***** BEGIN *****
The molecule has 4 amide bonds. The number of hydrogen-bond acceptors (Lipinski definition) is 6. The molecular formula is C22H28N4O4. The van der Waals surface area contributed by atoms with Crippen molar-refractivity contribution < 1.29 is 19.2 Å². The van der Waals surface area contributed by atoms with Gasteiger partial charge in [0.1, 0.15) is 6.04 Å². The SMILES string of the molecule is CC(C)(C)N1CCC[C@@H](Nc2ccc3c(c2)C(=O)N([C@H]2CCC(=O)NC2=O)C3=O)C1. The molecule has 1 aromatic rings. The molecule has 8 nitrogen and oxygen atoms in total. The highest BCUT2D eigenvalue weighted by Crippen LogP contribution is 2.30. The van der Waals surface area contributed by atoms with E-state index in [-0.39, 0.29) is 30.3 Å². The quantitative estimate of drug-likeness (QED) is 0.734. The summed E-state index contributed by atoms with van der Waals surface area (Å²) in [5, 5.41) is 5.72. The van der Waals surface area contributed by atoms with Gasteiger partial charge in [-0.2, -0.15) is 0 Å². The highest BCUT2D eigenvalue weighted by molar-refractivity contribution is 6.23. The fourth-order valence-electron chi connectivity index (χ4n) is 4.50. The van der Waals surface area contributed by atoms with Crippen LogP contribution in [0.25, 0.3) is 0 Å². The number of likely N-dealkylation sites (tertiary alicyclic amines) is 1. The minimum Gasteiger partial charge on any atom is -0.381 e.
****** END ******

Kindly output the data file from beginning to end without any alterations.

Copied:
The molecule has 4 amide bonds. The number of hydrogen-bond acceptors (Lipinski definition) is 6. The molecular formula is C22H28N4O4. The van der Waals surface area contributed by atoms with Crippen molar-refractivity contribution < 1.29 is 19.2 Å². The van der Waals surface area contributed by atoms with Gasteiger partial charge in [0.1, 0.15) is 6.04 Å². The SMILES string of the molecule is CC(C)(C)N1CCC[C@@H](Nc2ccc3c(c2)C(=O)N([C@H]2CCC(=O)NC2=O)C3=O)C1. The molecule has 1 aromatic rings. The molecule has 8 nitrogen and oxygen atoms in total. The highest BCUT2D eigenvalue weighted by Crippen LogP contribution is 2.30. The van der Waals surface area contributed by atoms with E-state index in [-0.39, 0.29) is 30.3 Å². The quantitative estimate of drug-likeness (QED) is 0.734. The summed E-state index contributed by atoms with van der Waals surface area (Å²) in [5, 5.41) is 5.72. The van der Waals surface area contributed by atoms with Gasteiger partial charge in [-0.2, -0.15) is 0 Å². The highest BCUT2D eigenvalue weighted by molar-refractivity contribution is 6.23. The fourth-order valence-electron chi connectivity index (χ4n) is 4.50. The van der Waals surface area contributed by atoms with Crippen LogP contribution in [0.25, 0.3) is 0 Å². The number of likely N-dealkylation sites (tertiary alicyclic amines) is 1. The minimum Gasteiger partial charge on any atom is -0.381 e.